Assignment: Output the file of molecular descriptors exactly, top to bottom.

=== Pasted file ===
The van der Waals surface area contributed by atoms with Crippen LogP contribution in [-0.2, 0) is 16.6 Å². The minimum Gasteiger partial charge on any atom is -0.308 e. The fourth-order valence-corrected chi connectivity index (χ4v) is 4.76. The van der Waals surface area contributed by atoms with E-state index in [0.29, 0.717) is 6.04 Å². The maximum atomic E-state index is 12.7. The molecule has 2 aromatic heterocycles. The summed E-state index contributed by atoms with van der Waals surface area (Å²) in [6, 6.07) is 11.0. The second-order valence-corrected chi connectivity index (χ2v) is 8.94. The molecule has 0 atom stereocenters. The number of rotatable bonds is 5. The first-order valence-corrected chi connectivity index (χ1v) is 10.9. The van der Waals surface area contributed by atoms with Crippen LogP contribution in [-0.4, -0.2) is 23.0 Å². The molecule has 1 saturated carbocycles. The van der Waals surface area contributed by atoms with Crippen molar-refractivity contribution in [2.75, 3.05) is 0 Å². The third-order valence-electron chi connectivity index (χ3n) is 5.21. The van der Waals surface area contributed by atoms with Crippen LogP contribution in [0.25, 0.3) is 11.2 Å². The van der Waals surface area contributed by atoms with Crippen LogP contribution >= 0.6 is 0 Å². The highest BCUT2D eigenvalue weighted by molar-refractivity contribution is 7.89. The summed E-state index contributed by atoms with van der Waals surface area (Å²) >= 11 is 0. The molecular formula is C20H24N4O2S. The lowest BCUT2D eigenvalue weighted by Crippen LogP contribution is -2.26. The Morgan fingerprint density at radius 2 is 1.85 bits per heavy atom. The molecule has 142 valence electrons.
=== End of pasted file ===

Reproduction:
The van der Waals surface area contributed by atoms with Crippen LogP contribution in [-0.2, 0) is 16.6 Å². The minimum Gasteiger partial charge on any atom is -0.308 e. The fourth-order valence-corrected chi connectivity index (χ4v) is 4.76. The van der Waals surface area contributed by atoms with E-state index in [0.29, 0.717) is 6.04 Å². The maximum atomic E-state index is 12.7. The molecule has 2 aromatic heterocycles. The summed E-state index contributed by atoms with van der Waals surface area (Å²) in [6, 6.07) is 11.0. The second-order valence-corrected chi connectivity index (χ2v) is 8.94. The molecule has 0 atom stereocenters. The number of rotatable bonds is 5. The first-order valence-corrected chi connectivity index (χ1v) is 10.9. The van der Waals surface area contributed by atoms with Crippen LogP contribution in [-0.4, -0.2) is 23.0 Å². The molecule has 1 saturated carbocycles. The van der Waals surface area contributed by atoms with Crippen molar-refractivity contribution in [2.75, 3.05) is 0 Å². The third-order valence-electron chi connectivity index (χ3n) is 5.21. The van der Waals surface area contributed by atoms with Crippen LogP contribution in [0.25, 0.3) is 11.2 Å². The van der Waals surface area contributed by atoms with Crippen LogP contribution >= 0.6 is 0 Å². The highest BCUT2D eigenvalue weighted by molar-refractivity contribution is 7.89. The summed E-state index contributed by atoms with van der Waals surface area (Å²) >= 11 is 0. The molecular formula is C20H24N4O2S. The lowest BCUT2D eigenvalue weighted by Crippen LogP contribution is -2.26. The Morgan fingerprint density at radius 2 is 1.85 bits per heavy atom. The molecule has 142 valence electrons.